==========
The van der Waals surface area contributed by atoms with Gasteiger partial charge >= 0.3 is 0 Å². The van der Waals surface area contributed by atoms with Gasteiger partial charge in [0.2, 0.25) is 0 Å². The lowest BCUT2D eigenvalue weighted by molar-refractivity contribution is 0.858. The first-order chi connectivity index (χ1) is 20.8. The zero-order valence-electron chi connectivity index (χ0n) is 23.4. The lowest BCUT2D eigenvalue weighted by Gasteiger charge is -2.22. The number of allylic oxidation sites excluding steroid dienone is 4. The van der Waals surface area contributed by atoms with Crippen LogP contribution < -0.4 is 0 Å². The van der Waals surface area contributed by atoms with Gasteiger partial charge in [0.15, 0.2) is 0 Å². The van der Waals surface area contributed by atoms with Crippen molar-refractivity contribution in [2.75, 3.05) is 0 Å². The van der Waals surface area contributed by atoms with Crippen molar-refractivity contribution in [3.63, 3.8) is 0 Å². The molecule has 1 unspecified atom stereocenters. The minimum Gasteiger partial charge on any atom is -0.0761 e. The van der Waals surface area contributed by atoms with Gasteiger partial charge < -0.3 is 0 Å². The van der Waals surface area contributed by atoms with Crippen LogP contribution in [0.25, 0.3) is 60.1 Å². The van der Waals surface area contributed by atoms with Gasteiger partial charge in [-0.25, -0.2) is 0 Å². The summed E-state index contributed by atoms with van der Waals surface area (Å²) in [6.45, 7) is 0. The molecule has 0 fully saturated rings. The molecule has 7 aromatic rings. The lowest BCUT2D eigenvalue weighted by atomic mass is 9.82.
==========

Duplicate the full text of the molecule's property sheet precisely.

The van der Waals surface area contributed by atoms with Gasteiger partial charge >= 0.3 is 0 Å². The van der Waals surface area contributed by atoms with Gasteiger partial charge in [0.2, 0.25) is 0 Å². The lowest BCUT2D eigenvalue weighted by molar-refractivity contribution is 0.858. The first-order chi connectivity index (χ1) is 20.8. The zero-order valence-electron chi connectivity index (χ0n) is 23.4. The lowest BCUT2D eigenvalue weighted by Gasteiger charge is -2.22. The number of allylic oxidation sites excluding steroid dienone is 4. The van der Waals surface area contributed by atoms with Crippen LogP contribution < -0.4 is 0 Å². The van der Waals surface area contributed by atoms with Gasteiger partial charge in [0.15, 0.2) is 0 Å². The van der Waals surface area contributed by atoms with Crippen molar-refractivity contribution in [2.75, 3.05) is 0 Å². The van der Waals surface area contributed by atoms with Crippen molar-refractivity contribution in [3.63, 3.8) is 0 Å². The molecule has 1 unspecified atom stereocenters. The minimum Gasteiger partial charge on any atom is -0.0761 e. The van der Waals surface area contributed by atoms with Gasteiger partial charge < -0.3 is 0 Å². The van der Waals surface area contributed by atoms with Crippen LogP contribution in [0.25, 0.3) is 60.1 Å². The van der Waals surface area contributed by atoms with Gasteiger partial charge in [-0.25, -0.2) is 0 Å². The summed E-state index contributed by atoms with van der Waals surface area (Å²) in [6.45, 7) is 0. The molecule has 0 fully saturated rings. The molecule has 7 aromatic rings. The lowest BCUT2D eigenvalue weighted by atomic mass is 9.82.